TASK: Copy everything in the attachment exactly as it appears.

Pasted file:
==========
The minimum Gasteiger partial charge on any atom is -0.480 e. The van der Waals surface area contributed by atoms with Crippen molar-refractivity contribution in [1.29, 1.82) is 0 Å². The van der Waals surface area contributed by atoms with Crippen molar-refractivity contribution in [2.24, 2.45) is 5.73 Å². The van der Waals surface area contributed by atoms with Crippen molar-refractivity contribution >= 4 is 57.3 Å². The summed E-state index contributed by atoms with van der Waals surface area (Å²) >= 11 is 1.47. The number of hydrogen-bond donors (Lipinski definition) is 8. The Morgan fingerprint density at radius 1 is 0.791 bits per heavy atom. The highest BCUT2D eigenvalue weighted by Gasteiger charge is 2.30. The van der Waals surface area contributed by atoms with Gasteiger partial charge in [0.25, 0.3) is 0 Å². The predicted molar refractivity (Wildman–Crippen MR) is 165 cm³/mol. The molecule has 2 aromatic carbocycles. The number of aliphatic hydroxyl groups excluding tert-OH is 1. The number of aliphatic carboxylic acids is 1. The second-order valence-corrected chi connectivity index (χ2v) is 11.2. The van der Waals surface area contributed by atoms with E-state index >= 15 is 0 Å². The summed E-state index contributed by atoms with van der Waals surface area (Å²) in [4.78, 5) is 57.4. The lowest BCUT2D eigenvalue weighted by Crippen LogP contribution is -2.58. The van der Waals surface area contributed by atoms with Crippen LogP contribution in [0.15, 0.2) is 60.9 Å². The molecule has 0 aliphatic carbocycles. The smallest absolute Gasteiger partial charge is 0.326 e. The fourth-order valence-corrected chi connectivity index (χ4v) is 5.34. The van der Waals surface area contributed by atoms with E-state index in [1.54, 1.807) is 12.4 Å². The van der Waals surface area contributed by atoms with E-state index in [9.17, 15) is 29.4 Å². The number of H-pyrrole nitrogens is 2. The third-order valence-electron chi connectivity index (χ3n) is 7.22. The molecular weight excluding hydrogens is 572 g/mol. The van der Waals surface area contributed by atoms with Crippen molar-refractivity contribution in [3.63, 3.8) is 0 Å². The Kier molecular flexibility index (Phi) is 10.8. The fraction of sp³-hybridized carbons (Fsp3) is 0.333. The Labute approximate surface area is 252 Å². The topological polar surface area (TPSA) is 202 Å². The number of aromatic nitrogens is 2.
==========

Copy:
The minimum Gasteiger partial charge on any atom is -0.480 e. The van der Waals surface area contributed by atoms with Crippen molar-refractivity contribution in [1.29, 1.82) is 0 Å². The van der Waals surface area contributed by atoms with Crippen molar-refractivity contribution in [2.24, 2.45) is 5.73 Å². The van der Waals surface area contributed by atoms with Crippen molar-refractivity contribution >= 4 is 57.3 Å². The summed E-state index contributed by atoms with van der Waals surface area (Å²) >= 11 is 1.47. The number of hydrogen-bond donors (Lipinski definition) is 8. The Morgan fingerprint density at radius 1 is 0.791 bits per heavy atom. The highest BCUT2D eigenvalue weighted by Gasteiger charge is 2.30. The van der Waals surface area contributed by atoms with Gasteiger partial charge in [0.25, 0.3) is 0 Å². The predicted molar refractivity (Wildman–Crippen MR) is 165 cm³/mol. The molecule has 2 aromatic carbocycles. The number of aliphatic hydroxyl groups excluding tert-OH is 1. The number of aliphatic carboxylic acids is 1. The second-order valence-corrected chi connectivity index (χ2v) is 11.2. The van der Waals surface area contributed by atoms with E-state index >= 15 is 0 Å². The summed E-state index contributed by atoms with van der Waals surface area (Å²) in [4.78, 5) is 57.4. The lowest BCUT2D eigenvalue weighted by Crippen LogP contribution is -2.58. The van der Waals surface area contributed by atoms with Crippen LogP contribution in [0.15, 0.2) is 60.9 Å². The molecule has 0 aliphatic carbocycles. The smallest absolute Gasteiger partial charge is 0.326 e. The fourth-order valence-corrected chi connectivity index (χ4v) is 5.34. The van der Waals surface area contributed by atoms with E-state index in [1.54, 1.807) is 12.4 Å². The van der Waals surface area contributed by atoms with E-state index in [9.17, 15) is 29.4 Å². The number of H-pyrrole nitrogens is 2. The third-order valence-electron chi connectivity index (χ3n) is 7.22. The molecular weight excluding hydrogens is 572 g/mol. The van der Waals surface area contributed by atoms with Crippen molar-refractivity contribution in [3.63, 3.8) is 0 Å². The Kier molecular flexibility index (Phi) is 10.8. The fraction of sp³-hybridized carbons (Fsp3) is 0.333. The Labute approximate surface area is 252 Å². The topological polar surface area (TPSA) is 202 Å². The number of aromatic nitrogens is 2.